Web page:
Iqbal questioned that wisdom. “We don’t have to be the big brothers who decide whether the poor should buy food or shelter or water. They know perfectly well what to do. All they need is the opportunity to act.”
He then proved the experts all wrong. “I knew the ingredients were there for success,” he told me. “The only thing missing was someone to start cooking and the dish would be ready in an instant.”
With more than 56 million subscribers (as of January 2016), Grameenphone is the largest mobile phone operator in Bangladesh, profitably generating over 7 billion dollars in annual revenues.
Grameenphone gave one of the most disadvantaged workforces in the world a way to access the productivity tools of developed markets. Iqbal’s innovation is that what he does to fight poverty is not aid, but investment, which makes the poor an equal partner rather than a recipient.
“Telenor, of Norway – a country of five million people – now has 200 million subscribers in Asia” Iqbal says. “I dare say, Bangladesh actually gives aid to Norway. Hundreds of millions of dollars of dividends are going back to them every year – much, much bigger than Norway ever gave to Bangladesh.”
Iqbal’s success illustrates pope Francis’s point that the poor are too often excluded from the market. Iqbal’s genius has been to create a profitable company that includes the poor in networks of productivity and exchange. And through what he did, he affirmed the human dignity in millions of poor people, offering them the opportunity to flourish and pursue prosperity. He is my favorite example of the new prosperity.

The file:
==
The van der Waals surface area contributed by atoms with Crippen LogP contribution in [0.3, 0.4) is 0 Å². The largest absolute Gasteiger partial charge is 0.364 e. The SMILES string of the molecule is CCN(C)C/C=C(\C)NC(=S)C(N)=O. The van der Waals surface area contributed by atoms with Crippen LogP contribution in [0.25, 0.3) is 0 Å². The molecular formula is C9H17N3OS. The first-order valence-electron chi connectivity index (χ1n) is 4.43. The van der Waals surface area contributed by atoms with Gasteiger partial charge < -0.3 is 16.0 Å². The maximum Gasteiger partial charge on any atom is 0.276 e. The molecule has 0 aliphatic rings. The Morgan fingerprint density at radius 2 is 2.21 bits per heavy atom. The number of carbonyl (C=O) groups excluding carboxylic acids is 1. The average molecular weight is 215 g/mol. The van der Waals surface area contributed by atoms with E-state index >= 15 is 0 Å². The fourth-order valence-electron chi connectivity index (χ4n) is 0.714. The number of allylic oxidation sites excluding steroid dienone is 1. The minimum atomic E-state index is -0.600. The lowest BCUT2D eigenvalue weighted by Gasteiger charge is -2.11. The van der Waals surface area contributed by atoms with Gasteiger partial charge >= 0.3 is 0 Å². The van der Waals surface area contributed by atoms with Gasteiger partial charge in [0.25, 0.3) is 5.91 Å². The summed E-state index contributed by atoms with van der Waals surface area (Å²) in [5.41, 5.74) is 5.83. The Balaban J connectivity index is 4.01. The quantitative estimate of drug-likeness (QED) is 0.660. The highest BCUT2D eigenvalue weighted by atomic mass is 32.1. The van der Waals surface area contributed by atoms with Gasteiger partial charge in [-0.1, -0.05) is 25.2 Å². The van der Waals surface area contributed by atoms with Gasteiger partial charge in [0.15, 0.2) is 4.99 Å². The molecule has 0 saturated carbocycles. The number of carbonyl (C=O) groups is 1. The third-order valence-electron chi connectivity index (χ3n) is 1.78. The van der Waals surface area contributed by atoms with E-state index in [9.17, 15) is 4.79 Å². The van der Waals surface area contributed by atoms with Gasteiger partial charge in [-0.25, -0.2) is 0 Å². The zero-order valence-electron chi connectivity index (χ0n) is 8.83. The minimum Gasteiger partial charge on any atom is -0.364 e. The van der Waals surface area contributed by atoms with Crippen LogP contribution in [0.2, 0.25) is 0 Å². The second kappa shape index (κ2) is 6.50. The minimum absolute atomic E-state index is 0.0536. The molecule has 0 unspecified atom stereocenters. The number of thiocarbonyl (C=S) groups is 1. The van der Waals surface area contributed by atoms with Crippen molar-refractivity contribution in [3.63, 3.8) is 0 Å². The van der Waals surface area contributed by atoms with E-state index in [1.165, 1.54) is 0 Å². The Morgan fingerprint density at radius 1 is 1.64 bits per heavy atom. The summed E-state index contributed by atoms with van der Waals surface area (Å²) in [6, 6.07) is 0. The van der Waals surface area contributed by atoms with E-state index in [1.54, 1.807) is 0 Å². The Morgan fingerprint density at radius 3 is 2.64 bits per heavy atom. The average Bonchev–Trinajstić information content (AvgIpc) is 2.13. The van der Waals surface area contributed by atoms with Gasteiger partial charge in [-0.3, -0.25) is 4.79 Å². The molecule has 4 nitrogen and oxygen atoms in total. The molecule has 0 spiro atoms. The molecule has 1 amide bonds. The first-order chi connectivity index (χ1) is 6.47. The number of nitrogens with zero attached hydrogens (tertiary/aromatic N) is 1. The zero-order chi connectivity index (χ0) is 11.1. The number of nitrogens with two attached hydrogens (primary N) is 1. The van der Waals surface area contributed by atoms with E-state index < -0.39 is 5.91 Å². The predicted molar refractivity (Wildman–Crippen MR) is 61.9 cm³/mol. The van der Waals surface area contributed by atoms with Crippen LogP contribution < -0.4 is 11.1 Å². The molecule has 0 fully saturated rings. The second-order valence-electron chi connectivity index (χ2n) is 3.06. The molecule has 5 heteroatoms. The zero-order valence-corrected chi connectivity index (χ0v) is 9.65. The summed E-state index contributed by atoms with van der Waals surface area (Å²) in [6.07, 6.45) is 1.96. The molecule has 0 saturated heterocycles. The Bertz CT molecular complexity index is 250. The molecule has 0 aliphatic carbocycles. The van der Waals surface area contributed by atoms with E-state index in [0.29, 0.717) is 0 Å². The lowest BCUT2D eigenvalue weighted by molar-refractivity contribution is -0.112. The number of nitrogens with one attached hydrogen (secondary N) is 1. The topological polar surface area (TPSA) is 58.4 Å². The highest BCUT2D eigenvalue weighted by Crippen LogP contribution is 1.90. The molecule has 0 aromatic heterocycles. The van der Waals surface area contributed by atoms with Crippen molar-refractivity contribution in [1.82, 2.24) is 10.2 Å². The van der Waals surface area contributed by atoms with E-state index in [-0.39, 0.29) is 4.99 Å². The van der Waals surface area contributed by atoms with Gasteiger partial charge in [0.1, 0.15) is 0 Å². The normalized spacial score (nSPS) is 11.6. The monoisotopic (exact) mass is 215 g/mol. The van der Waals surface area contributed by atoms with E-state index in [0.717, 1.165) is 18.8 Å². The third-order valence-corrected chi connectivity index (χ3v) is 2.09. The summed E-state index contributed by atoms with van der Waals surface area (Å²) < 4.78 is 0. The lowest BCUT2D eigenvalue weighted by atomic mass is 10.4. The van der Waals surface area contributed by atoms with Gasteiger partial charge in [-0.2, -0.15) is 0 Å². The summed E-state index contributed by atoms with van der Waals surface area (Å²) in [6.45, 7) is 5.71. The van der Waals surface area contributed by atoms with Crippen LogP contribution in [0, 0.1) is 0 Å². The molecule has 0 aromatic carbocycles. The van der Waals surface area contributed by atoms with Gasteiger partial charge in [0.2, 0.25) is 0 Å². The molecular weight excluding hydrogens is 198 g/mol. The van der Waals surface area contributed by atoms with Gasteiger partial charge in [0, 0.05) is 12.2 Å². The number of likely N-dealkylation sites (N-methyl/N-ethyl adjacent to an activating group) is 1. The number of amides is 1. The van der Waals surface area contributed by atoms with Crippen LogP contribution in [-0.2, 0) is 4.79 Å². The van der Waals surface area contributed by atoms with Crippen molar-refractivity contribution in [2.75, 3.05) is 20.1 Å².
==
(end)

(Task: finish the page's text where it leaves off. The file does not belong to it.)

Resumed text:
Iqbal used capital as a means to an end rather than making it the end in itself. If used without a view toward fraternity, capital can easily become an instrument of exclusion. With a sentiment of fraternity, investments can be used to integrate the poor into our networks of productivity and exchange rather than to create what Francis calls “a new and abusive form of economic domination on the social, cultural and even political level.”
Iqbal’s example shows us what Francis might be thinking of when he says that businesses must be honest and that “enterprises must not exist to earn money, even though money serves to measure their functioning. Enterprises exist to serve.”
What Francis points out are the dangers and flaws in the current state of business. That does not mean that he condemns a healthy market economy. He’s like a prophet who points out that the train is headed down the wrong track, and needs to change direction.
Unfortunately, entrepreneurs like Iqbal Quadir are an endangered species in today’s business ecology. Pope Francis is pointing out that their extermination is caused by the wrong use of money, dishonesty and exclusion.
If we want our prosperity to last, we must heed his warning. Pope Francis is sure to convey that at this weekend’s global economic forum. We should hope that those gathered will listen and help people like Iqbal to be the norm, not the exception.
[Andreas Widmer is the Director of the Ciocca Center for Principled Entrepreneurship at The Catholic University of America’s Busch School of Business and Economics in Washington, D.C., which takes its inspiration from Pope Francis’s call for business to be informed by the principles of Catholic social doctrine.]